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\begin{center}
{\bf Spring 2016, CS 583: Approximation Algorithms\\~\\
Homework 6}\\
Due: 5/9/2016
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\vspace{5mm}
\noindent {\bf Instructions and Policy:} Each student should write up
their own solutions independently. You need to indicate the names of
the people you discussed a problem with; ideally you should discuss
with no more than two other people.
\noindent
Read through all the problems
and think about them and how they relate to what we covered in the
lectures. Solve as many problems as you can. Please submit your
solutions to at least 2 problems.
\noindent
Please write clearly and concisely - clarity and brevity will be
rewarded. Refer to known facts as necessary. Your job is to convince
me that you know the solution, as quickly as possible.
\begin{myprob}
Given an $n \times n$ matrix $A$, a \emph{principal submatrix} of
$A$ is a square submatrix obtained by picking a set of indices $S
\subseteq \{1, 2, \ldots, n\}$, and discarding the rows \emph{and}
columns of $A$ indexed by $S$. For instance, the principal submatrix
of $A$ corresponding to $S = \{1,4,5\}$ is the $(n-3) \times (n-3)$
matrix obtained from $A$ by discarding rows $1,4,5$ and columns
$1,4,5$.
Prove that \emph{all} the principal submatrices of a positive
semidefinite matrix are also positive semidefinite. (Which
characterization of positive semidefinite matrices can you use?)
Conclude that if a matrix $A$ is positive semidefinite, the
determinant of any principal submatrix of $A$ is nonnegative.
(\emph{Note:} The converse is also true, though you do not have to
prove it: If the determinants of all principal submatrices of a real
symmetric matrix $A$ are nonnegative, $A$ is positive semidefinite.)
\end{myprob}
\begin{myprob}
Consider MAX-CUT with the additional constraint that specified pairs
of vertices be on the same/opposite sides of the cut. Formally, we
are given two sets of pairs of vertices, $S_1$ and $S_2$. The pairs
in $S_1$ need to be separated, and those in $S_2$ need to be on the
same side of the cut sought. Under these constraints, the problem is
to find a maximum-weight cut.
\begin{enumerate}
\item Give an efficient algorithm to check if there is a
\emph{feasible} solution.
\item Assuming there is a feasible solution, give a strict quadratic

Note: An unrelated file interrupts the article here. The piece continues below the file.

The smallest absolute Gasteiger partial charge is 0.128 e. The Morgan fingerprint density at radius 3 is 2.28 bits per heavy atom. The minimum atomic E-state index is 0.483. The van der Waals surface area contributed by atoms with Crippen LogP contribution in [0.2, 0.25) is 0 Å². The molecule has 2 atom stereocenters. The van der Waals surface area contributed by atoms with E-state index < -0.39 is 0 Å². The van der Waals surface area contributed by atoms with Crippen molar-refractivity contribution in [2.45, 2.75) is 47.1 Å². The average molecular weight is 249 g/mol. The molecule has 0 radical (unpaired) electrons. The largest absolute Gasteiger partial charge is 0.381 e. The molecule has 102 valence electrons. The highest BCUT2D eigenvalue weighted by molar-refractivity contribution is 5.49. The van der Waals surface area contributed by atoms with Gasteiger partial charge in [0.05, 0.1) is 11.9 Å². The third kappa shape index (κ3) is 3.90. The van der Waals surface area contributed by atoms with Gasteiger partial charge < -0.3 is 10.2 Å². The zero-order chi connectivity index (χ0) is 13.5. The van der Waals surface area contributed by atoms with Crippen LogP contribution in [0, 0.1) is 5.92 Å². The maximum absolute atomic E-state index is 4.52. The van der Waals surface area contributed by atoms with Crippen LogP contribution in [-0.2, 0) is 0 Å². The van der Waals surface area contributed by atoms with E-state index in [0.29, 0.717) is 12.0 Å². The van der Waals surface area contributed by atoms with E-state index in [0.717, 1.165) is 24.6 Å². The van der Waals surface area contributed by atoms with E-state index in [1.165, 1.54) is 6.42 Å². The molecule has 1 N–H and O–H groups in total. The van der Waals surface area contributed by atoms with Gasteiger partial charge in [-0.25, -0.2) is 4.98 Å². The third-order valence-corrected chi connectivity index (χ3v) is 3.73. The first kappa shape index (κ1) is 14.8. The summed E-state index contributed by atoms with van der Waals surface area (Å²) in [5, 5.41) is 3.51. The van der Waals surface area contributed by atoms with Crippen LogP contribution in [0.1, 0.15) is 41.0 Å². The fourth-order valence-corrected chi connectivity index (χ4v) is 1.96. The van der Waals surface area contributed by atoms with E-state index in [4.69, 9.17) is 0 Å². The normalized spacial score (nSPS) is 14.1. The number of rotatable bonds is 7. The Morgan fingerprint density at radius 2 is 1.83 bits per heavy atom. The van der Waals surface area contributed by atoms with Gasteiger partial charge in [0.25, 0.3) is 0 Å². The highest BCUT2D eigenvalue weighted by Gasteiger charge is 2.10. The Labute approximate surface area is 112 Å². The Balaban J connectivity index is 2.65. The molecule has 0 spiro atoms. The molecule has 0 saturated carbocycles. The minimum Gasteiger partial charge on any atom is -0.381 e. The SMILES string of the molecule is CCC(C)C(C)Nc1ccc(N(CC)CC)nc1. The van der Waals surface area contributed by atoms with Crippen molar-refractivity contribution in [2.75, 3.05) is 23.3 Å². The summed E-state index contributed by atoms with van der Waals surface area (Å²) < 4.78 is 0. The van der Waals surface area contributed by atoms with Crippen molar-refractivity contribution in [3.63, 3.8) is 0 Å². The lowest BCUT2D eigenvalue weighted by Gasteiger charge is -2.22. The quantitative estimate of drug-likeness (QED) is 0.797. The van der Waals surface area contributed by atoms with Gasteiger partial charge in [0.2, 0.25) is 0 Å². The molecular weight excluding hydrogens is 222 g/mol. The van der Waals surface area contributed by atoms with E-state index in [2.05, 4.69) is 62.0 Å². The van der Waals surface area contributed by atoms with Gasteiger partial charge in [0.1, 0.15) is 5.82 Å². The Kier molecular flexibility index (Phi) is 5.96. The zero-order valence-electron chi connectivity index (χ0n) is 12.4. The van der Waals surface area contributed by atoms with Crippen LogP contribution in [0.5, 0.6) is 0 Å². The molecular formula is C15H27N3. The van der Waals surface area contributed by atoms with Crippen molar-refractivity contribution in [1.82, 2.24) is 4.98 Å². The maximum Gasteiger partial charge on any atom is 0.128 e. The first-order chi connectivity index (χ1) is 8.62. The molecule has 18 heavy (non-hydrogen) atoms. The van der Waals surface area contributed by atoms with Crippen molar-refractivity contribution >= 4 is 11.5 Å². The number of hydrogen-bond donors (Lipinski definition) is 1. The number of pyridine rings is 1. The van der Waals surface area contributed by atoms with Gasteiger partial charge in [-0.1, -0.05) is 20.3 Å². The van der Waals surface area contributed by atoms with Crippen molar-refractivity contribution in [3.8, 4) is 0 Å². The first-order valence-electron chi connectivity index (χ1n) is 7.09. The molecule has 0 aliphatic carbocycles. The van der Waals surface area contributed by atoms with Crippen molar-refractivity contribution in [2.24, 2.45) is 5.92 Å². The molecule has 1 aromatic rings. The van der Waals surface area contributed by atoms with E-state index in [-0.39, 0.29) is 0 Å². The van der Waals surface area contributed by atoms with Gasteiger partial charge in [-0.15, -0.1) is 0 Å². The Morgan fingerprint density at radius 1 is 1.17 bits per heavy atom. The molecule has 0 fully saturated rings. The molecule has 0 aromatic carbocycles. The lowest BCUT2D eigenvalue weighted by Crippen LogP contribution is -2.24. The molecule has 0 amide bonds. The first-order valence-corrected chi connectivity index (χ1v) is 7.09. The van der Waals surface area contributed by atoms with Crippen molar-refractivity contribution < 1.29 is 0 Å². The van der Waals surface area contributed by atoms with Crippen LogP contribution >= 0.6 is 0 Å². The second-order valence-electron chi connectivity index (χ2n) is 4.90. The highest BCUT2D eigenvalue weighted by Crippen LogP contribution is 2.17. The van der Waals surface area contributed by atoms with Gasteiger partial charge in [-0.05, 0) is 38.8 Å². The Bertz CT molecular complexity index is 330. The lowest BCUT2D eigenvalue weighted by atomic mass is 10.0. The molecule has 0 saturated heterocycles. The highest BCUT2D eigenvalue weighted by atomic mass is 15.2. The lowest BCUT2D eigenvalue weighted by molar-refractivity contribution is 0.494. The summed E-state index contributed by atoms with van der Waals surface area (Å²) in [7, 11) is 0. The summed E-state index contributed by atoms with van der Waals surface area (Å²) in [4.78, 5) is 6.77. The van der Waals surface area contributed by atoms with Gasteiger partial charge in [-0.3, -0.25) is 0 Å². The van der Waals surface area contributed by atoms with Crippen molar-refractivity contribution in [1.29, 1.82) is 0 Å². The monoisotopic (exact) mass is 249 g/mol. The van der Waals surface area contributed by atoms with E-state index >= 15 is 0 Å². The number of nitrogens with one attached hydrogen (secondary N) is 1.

program and vector program relaxation for this problem. Show how
the algorithm for MAX-CUT we saw in class can be adapted to this
problem while maintaining the same approximation ratio.
\end{enumerate}
\end{myprob}
\begin{myprob}
Problem 6.6 from the Williamson-Shmoys book. SDP for directed cut.
\end{myprob}
\begin{myprob}
In this problem you will consider the {\em node-weighted} Steiner
tree problem. The input consists of an undirected graph $G=(V,E)$
and a subset $S \subseteq V$ of terminals. Each node $v$ has a
non-negative weight $w(v)$. The goal is to find a minimum weight
subset of nodes $S'$ such that the subgraph induced on those nodes
$G[S']$ connects all terminals. One can equivalently phrase it as
finding a tree $T$ in $G$ that contains all the terminals with the
goal of minimizing the weight of the nodes in $T$. It is useful to
assume that the terminals have zero weight since they have to be
included anyway.
\begin{itemize}
\item Show that an $\alpha(|S|)$-approximation for the above problem
implies an $\alpha(n)$-approximation for the set cover problem on
$n$ elements.
\item Derive an $O(\log |S|)$-approximation as follows. A {\em spider}
is a tree in which at most one node has degree more than $2$.
For example a path is a spider. If a spider is not a path then
let $v$ be the node with degree strictly more than $2$. Then the
spider consists of paths $P_1,\ldots, P_k$ that are node-disjoint
except at $v$. Given a spider let its density be the ratio of the
weight of its nodes to the number of terminals it contains.
\begin{itemize}
\item Let $T^*$ be a tree that contains the terminals. Then show
that there is a spider in $T^*$ of density at most $w(T^*)/|S|$.
\item Show how one can compute a minimum density spider in polynomial time.
\item Combine the above two to derive the $O(\log
n)$-approximation.
\end{itemize}
\end{itemize}
\end{myprob}
\end{document}